Benjamin Franklin – A Founding Foodie

Cropped portrait of Benjamin Franklin by artist David Martin, 1767

On this day in history– January 17, 1706– Benjamin Franklin was born. An American founding father, Franklin helped draft the Declaration of Independence and signed the Constitution of the United States. He was a noted printer, political theorist, musician, inventor, satirist, scientist and diplomat. He invented the lightning rod and bifocals, as well as many other useful gadgets.

And as if that weren’t enough, Benjamin Franklin was one of the original food lovers of America– a “Founding Foodie,” if you will.

As a young adult, Franklin lived as a vegetarian, surviving on a diet of mostly biscuits and raisins. The lifestyle started out of a need to save money (meat was expensive), but evolved into a value system. He began eating meat again while sailing on a ship from Boston to New York. The crew was cooking cod, and the smell of it made Franklin very hungry. He began to question his dedication to vegetarianism. He later wrote about the experience:

“I balanced some time between principal and inclination, until I recollected that when the fish were opened, I saw smaller fish being taken out of their stomachs. Then, I thought, ‘If you eat one another, I don’t see why we may not eat you.’ So I dined upon cod very heartily and have since continued to eat as other people, returning only now and then occasionally to a vegetable diet.”

Franklin’s famous food quote, “An apple a day keeps the doctor away,” was advice he seemed to live by. Franklin would often ask his wife Deborah to ship him barrels of apples while he lived abroad, as evidenced in a letter to her: “Goodeys I now and then get a few; but roasting Apples seldom, I wish you had sent me some… Newton Pippins would have been the most acceptable.”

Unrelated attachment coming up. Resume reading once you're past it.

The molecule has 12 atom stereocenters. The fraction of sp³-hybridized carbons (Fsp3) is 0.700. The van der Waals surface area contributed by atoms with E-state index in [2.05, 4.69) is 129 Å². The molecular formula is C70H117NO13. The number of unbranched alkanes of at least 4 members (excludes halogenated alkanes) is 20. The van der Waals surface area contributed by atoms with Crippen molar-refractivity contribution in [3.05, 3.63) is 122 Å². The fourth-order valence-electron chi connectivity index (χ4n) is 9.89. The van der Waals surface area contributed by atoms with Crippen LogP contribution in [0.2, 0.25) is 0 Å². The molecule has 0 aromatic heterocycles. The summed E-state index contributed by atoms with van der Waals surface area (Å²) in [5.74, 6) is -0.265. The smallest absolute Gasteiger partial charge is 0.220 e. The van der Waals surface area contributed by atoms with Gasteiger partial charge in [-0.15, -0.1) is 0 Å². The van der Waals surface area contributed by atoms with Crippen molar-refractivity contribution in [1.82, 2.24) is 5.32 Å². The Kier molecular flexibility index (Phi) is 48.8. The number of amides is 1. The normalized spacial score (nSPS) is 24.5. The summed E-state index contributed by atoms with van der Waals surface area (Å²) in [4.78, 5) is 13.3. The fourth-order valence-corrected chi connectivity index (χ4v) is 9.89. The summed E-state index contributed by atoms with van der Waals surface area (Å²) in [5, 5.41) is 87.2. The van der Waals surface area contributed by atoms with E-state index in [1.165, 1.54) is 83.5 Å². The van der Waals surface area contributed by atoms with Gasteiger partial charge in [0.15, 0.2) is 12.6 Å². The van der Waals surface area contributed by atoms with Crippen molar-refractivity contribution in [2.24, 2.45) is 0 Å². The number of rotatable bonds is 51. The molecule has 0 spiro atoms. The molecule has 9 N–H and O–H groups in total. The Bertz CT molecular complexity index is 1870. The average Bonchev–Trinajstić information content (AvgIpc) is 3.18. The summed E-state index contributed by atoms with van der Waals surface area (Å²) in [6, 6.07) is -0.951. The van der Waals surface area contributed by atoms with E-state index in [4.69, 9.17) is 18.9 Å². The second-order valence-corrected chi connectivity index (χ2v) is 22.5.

Franklin helped introduce France to potatoes as a food source. At that time, the French believed potatoes to be poisonous. Franklin took part in a campaign to help the French embrace potatoes as an alternative to wheat after wheat crop failures caused a shortage. He was the guest of honor at a party thrown by French pharmacist Antoine-Augustin Parmentier, where every course of the meal featured potatoes.

In later life, Franklin supported the idea of cultivating local produce as a way of avoiding dependence on foreign food imports. He brought revolutionary political meaning to “locally sourced” foods. And yet, he appreciated the foods of other countries and cultures. On a visit to London he learned about soybeans and tofu. In 1770, he sent John Bartram some soybeans and wrote, “Father Navarrete’s account of the universal use of a cheese made of them in China, which so excited my curiosity… I have since learned that some runnings of salt (I suppose runnet) is put into water, when the meal is in it, to turn it to curds… These … are what the Tau-fu is made of.”

Franklin gained an affection for Parmesan cheese in Italy, as expressed in a 1769 letter to Bartram: